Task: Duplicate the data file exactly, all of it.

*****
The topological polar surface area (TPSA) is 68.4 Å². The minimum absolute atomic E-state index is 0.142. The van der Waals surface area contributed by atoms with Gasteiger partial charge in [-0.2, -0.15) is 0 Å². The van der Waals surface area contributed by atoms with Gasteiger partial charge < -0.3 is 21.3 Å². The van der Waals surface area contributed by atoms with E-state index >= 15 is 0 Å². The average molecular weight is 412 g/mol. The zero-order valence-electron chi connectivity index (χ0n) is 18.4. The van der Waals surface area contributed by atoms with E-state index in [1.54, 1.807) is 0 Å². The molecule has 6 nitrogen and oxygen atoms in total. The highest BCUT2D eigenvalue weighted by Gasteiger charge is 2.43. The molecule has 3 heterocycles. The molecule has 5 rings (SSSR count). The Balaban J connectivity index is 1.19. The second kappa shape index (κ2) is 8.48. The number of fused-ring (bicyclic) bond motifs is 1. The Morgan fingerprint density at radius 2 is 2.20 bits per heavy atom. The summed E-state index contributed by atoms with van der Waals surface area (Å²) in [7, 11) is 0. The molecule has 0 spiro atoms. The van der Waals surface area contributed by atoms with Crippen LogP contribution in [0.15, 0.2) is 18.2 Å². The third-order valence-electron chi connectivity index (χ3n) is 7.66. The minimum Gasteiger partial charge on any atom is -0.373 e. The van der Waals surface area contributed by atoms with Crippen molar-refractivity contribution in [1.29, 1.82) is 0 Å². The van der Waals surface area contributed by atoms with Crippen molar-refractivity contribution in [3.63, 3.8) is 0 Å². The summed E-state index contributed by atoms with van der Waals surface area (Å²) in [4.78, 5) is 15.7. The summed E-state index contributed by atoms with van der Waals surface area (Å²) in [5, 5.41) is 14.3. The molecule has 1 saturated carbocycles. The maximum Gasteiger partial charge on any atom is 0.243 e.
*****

The topological polar surface area (TPSA) is 68.4 Å². The minimum absolute atomic E-state index is 0.142. The van der Waals surface area contributed by atoms with Gasteiger partial charge in [-0.2, -0.15) is 0 Å². The van der Waals surface area contributed by atoms with Gasteiger partial charge < -0.3 is 21.3 Å². The van der Waals surface area contributed by atoms with E-state index >= 15 is 0 Å². The average molecular weight is 412 g/mol. The zero-order valence-electron chi connectivity index (χ0n) is 18.4. The van der Waals surface area contributed by atoms with E-state index in [1.54, 1.807) is 0 Å². The molecule has 6 nitrogen and oxygen atoms in total. The highest BCUT2D eigenvalue weighted by Gasteiger charge is 2.43. The molecule has 3 heterocycles. The molecule has 5 rings (SSSR count). The Balaban J connectivity index is 1.19. The second kappa shape index (κ2) is 8.48. The number of fused-ring (bicyclic) bond motifs is 1. The Morgan fingerprint density at radius 2 is 2.20 bits per heavy atom. The summed E-state index contributed by atoms with van der Waals surface area (Å²) in [7, 11) is 0. The molecule has 0 spiro atoms. The van der Waals surface area contributed by atoms with Crippen LogP contribution in [0.15, 0.2) is 18.2 Å². The third-order valence-electron chi connectivity index (χ3n) is 7.66. The minimum Gasteiger partial charge on any atom is -0.373 e. The van der Waals surface area contributed by atoms with Crippen molar-refractivity contribution in [1.29, 1.82) is 0 Å². The van der Waals surface area contributed by atoms with Crippen molar-refractivity contribution in [3.63, 3.8) is 0 Å². The summed E-state index contributed by atoms with van der Waals surface area (Å²) in [4.78, 5) is 15.7. The summed E-state index contributed by atoms with van der Waals surface area (Å²) in [5, 5.41) is 14.3. The molecule has 1 saturated carbocycles. The maximum Gasteiger partial charge on any atom is 0.243 e.